ANCHORAGE, Alaska — A presidential panel on the Gulf of Mexico oil spill recommended new rules and new spending to prevent future disasters in its official report Tuesday, nine months after the Macondo well became the worst environmental disaster in U.S. history.
The conclusion of the president's panel: there is plenty of blame to go around.
“On April 20th, after a long period of rolling the dice, our luck ran out,” said the commission’s co-chair, former Florida Sen. Bob Graham. “It is important to emphasize: these errors, mistakes and management failures were not the product of a single rogue company. We believe they unveiled systemic failures within the oil and gas industry, and within the regulation by the federal government of that industry.”
The panel has prescribed 15 fixes for the failures, including increasing budgets for the federal agency that regulates offshore drilling, increasing the $75 million liability cap for oil-spill damages, and dedicating 80 percent of the fines and penalities from the BP spill to restoring the Gulf of Mexico.
Graham warned that without dramatic changes, we could see a repeat of the Gulf disaster.
“Science has not given a sufficient seat at the table -- actually, I think that is a considerable understatement,” Graham said.
Graham said spill cleanup technology has not improved much in the last 20 years, compared to the giant leaps made in drilling technology.
With plans to begin exploration in the Arctic next summer, Shell says it's pleased that the commission stopped short of recommending a ban on offshore drilling in the Arctic. The company says it's already addressing a lot of the issues the commission has raised.
“I would take exception to the fact that anybody could say oil spill technology has not evolved in the last 20 years,” said Shell Alaska vice president Pete Slaiby. “Right now, we're funding studies to better understand the impacts of dispersants in the Arctic and how that works; we've funded research that's ongoing right now in Norway. We're definitely agreed on the need to do work.”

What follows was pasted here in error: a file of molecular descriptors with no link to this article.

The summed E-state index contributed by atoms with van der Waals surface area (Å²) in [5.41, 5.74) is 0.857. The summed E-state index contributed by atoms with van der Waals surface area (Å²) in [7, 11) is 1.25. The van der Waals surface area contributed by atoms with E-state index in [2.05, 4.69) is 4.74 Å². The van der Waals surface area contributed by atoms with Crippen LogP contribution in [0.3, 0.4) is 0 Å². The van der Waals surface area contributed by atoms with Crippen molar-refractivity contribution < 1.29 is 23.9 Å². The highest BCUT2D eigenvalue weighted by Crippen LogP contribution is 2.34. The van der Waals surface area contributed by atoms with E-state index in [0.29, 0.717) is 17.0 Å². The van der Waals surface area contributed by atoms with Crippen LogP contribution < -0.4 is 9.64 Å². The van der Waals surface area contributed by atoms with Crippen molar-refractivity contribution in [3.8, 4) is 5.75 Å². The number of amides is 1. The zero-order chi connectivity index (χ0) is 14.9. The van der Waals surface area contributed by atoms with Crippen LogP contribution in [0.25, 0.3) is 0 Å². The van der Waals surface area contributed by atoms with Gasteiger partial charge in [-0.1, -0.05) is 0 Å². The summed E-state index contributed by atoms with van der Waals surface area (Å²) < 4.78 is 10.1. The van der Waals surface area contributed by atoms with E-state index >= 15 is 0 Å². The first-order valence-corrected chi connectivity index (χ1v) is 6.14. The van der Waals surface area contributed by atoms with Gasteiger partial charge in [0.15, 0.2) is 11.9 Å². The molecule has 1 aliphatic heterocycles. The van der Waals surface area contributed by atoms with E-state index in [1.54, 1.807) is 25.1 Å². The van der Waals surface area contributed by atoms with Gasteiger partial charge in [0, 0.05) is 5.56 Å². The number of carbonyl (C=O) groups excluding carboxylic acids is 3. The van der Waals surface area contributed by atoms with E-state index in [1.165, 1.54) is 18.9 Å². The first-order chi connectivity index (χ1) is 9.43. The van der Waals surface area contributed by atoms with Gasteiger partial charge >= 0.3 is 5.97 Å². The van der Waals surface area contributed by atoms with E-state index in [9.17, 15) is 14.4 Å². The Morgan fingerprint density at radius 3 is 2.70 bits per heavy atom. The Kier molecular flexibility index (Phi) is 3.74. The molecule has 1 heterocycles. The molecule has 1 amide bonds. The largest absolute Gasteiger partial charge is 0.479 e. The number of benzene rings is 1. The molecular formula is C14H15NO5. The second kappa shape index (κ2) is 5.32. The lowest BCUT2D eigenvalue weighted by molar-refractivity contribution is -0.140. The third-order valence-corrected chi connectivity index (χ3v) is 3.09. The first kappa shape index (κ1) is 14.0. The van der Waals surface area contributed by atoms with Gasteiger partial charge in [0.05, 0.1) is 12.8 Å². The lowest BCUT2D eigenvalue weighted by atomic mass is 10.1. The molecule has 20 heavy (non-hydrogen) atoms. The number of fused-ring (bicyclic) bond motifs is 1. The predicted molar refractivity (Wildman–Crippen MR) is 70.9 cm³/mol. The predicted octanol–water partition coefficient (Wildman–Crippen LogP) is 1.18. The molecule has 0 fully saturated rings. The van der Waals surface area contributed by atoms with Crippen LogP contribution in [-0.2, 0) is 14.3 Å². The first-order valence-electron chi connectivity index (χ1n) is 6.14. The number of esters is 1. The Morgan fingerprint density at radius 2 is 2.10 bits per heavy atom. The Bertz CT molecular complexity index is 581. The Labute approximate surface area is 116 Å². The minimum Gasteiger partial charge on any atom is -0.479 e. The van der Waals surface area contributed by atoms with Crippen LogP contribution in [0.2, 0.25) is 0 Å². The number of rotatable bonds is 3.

Commission member and University of Alaska Anchorage Chancellor Fran Ulmer says legislation is the next step in the wake of the spill.
“All of these things will better position the United States to take advantage of the resources in the Arctic, but we don't feel we should sit back and wait indefinitely for that to happen,” Ulmer said. “We are challenging Congress to put funding into both the research and the capabilities for the Coast Guard and other agencies, so we can move forward.”
The commission recommended more Coast Guard capabilities in the Arctic, as well as more science. As a member of the commission, Ulmer brought institutional memory about the 1989 Exxon Valdez spill.
“In the first few years after spill, money actually was used to do research and development; very little of that is funded currently,” Ulmer said. “I think that's another takeaway from this.”
It will take a lot more science to convince environmental groups that it's safe to drill in the Arctic.
“BP has gotten a lot of blame for this and other oil companies have spent a lot of money to distance themselves from this,” said the Center for Biological Diversity’s Alaska director, Rebecca Noblin. “Bottom-line, it could have happened to any oil company and it could have happened in the Arctic, and we need to be aware that these risks are out there and the oil drilling is getting riskier and riskier.”
The spill commission also called for an industry-led safety institute and an independent watchdog office within the Interior Department.
BP released a statement responding to Tuesday's report.
“Given the emerging consensus that the Deepwater Horizon accident was the result of multiple causes involving multiple parties, we support the commission’s efforts to strengthen industry-wide safety practices,” BP said in the statement.
The commission recommended that regional advisory councils be created in the Gulf, like the one in Prince William Sound, to monitor development and spill response. The commission also wants to see one for the Arctic.
Contact Rhonda McBride at email@example.com